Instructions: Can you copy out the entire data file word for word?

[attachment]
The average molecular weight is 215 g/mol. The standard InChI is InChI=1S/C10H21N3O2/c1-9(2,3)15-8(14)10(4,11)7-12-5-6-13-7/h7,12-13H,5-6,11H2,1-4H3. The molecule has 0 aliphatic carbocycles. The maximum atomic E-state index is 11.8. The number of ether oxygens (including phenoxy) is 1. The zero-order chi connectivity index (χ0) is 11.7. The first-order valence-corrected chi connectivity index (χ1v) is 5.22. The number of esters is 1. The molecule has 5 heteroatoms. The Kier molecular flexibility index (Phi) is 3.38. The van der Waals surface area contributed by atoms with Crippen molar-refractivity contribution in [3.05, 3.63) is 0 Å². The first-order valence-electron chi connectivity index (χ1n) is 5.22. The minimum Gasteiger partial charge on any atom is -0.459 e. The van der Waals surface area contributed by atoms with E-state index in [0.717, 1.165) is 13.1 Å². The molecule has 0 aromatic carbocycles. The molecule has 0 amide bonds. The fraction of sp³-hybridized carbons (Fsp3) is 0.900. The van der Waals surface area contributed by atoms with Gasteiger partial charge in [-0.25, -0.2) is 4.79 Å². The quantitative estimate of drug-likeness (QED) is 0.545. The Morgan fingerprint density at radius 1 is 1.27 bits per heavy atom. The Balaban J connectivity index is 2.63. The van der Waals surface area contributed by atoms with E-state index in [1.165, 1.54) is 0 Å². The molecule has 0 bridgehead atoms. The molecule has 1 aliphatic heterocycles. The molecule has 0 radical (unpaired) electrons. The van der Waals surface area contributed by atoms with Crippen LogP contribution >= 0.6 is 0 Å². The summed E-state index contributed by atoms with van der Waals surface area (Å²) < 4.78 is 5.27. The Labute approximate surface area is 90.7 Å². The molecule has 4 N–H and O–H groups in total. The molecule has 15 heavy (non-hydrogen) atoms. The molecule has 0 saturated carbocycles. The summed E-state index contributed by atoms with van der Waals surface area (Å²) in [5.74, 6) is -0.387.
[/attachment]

The average molecular weight is 215 g/mol. The standard InChI is InChI=1S/C10H21N3O2/c1-9(2,3)15-8(14)10(4,11)7-12-5-6-13-7/h7,12-13H,5-6,11H2,1-4H3. The molecule has 0 aliphatic carbocycles. The maximum atomic E-state index is 11.8. The number of ether oxygens (including phenoxy) is 1. The zero-order chi connectivity index (χ0) is 11.7. The first-order valence-corrected chi connectivity index (χ1v) is 5.22. The number of esters is 1. The molecule has 5 heteroatoms. The Kier molecular flexibility index (Phi) is 3.38. The van der Waals surface area contributed by atoms with Crippen molar-refractivity contribution in [3.05, 3.63) is 0 Å². The first-order valence-electron chi connectivity index (χ1n) is 5.22. The minimum Gasteiger partial charge on any atom is -0.459 e. The van der Waals surface area contributed by atoms with E-state index in [0.717, 1.165) is 13.1 Å². The molecule has 0 aromatic carbocycles. The molecule has 0 amide bonds. The fraction of sp³-hybridized carbons (Fsp3) is 0.900. The van der Waals surface area contributed by atoms with Gasteiger partial charge in [-0.25, -0.2) is 4.79 Å². The quantitative estimate of drug-likeness (QED) is 0.545. The Morgan fingerprint density at radius 1 is 1.27 bits per heavy atom. The Balaban J connectivity index is 2.63. The van der Waals surface area contributed by atoms with E-state index in [1.165, 1.54) is 0 Å². The molecule has 0 bridgehead atoms. The molecule has 1 aliphatic heterocycles. The molecule has 0 radical (unpaired) electrons. The van der Waals surface area contributed by atoms with Crippen LogP contribution >= 0.6 is 0 Å². The summed E-state index contributed by atoms with van der Waals surface area (Å²) < 4.78 is 5.27. The Labute approximate surface area is 90.7 Å². The molecule has 4 N–H and O–H groups in total. The molecule has 15 heavy (non-hydrogen) atoms. The molecule has 0 saturated carbocycles. The summed E-state index contributed by atoms with van der Waals surface area (Å²) in [5.74, 6) is -0.387.